The framework also defines risk, assessments, threats, metrics and performance indicators to help business managers protect organisations
The Industrial Internet Consortium (IIC) has published the Industrial Internet Security Framework (IISF), a common security framework that addresses security issues in IIoT systems.
The framework, which is available free of charge, emphasises the importance of the five IIoT characteristics -- safety, reliability, resilience, security and privacy – that help define “trustworthiness” in IIoT systems. The IISF also defines risk, assessments, threats, metrics and performance indicators to help business managers protect their organisations.
The consortium, which is a global, public-private organisation formed to accelerate adoption of the Industrial Internet of Things (IIoT), stresses that IIoT security cannot be considered in isolation. It comprises a complex set of industrial processes and applications as well as significant safety and reliability requirements.
For example, although it is desirable to implement predictive maintenance capabilities in high-value electric power generation equipment, doing so may open the door to new threats. Adding security in this scenario can be challenging but without it, there could be serious consequences as a successful attack could cause injury, loss of life, or long-term damage to the environment.
“Today, many industrial systems simply do not have adequate security in place,” said Dr Richard Soley, executive director, IIC. “The level of security found in the consumer Internet just won’t do for the Industrial Internet. In order to add security to an industrial system, you must make sure it won’t interfere with safety and reliability requirements. The IISF explores solutions to industrial problems that have plagued the industry for years. The IIC is also putting the IISF vision into practice in our testbed programme.”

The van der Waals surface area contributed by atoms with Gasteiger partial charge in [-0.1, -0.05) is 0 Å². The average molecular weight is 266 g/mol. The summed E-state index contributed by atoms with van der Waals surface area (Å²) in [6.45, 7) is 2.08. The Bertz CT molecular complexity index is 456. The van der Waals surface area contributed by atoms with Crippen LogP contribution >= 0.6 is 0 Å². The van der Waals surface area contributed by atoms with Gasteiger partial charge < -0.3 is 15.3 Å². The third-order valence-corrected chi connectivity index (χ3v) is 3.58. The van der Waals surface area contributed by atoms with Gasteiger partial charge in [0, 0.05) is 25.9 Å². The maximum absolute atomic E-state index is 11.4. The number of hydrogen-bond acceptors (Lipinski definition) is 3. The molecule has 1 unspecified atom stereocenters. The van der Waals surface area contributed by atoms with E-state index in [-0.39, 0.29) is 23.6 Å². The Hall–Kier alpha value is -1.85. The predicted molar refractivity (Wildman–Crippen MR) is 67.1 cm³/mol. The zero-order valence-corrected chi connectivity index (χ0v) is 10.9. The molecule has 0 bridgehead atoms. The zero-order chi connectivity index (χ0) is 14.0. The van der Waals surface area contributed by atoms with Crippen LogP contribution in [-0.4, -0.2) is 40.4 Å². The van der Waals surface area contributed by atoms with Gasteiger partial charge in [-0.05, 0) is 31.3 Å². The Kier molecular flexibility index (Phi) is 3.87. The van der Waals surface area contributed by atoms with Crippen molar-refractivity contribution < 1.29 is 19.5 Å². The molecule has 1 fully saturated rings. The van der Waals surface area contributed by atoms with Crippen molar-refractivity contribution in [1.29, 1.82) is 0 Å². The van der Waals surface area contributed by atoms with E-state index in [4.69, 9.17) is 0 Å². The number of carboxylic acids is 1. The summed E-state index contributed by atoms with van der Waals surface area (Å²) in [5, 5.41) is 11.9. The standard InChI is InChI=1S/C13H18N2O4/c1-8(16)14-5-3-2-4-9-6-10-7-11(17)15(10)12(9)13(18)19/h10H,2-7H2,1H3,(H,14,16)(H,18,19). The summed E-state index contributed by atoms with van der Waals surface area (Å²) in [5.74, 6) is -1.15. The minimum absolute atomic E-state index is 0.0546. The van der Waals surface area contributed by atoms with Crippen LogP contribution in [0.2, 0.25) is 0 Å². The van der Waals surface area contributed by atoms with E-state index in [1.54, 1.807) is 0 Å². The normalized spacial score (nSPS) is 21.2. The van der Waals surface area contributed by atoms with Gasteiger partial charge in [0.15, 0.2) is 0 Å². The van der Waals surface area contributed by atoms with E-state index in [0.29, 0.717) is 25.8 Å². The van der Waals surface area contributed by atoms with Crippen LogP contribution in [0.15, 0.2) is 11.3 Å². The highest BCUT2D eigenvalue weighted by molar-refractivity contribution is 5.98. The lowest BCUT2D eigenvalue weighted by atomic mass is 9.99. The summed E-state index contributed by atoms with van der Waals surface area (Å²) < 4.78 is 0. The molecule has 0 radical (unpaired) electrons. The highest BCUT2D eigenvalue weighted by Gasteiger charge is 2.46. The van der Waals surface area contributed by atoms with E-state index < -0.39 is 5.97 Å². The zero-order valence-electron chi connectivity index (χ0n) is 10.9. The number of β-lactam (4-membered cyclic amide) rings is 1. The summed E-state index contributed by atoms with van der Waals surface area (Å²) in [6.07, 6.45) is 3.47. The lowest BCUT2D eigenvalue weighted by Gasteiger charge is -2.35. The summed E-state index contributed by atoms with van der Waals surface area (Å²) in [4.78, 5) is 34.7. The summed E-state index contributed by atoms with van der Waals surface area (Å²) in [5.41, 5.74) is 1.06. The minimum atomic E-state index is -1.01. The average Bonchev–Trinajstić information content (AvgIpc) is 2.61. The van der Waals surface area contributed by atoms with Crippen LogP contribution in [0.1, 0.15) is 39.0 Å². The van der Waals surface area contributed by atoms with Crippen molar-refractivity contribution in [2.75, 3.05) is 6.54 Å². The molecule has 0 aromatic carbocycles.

The IISF delivers security from business, functional and implementation perspectives. It helps business managers within industrial organisations make informed decisions based on well-designed risk assessments.
“Ensuring a safe and secure digitally connected environment is at the heart of ABB’s Internet of Things, Services and People strategy, and we are pleased to work with the Industrial Internet Consortium on strategies and best practices that put cyber security into a business context and is based on an in-depth understanding of risk management,” said Markus Braendle, head of cyber security, ABB.
From a functional perspective, the IISF separates security evaluation into endpoint, communications, monitoring and configuration building blocks with subdivisions for each one. Each perspective offers implementation best practices.
The IISF breaks the industrial space down into three roles – the component builders, the system builders, and the operational users. The component builders create hardware and software; the system builders combine hardware and software solutions to create systems; and the operational users are the owner/operators of the systems who manage the risk to their industrial processes posed by the systems. To ensure end-to-end security, industrial users must assess the level of trustworthiness of the complete system.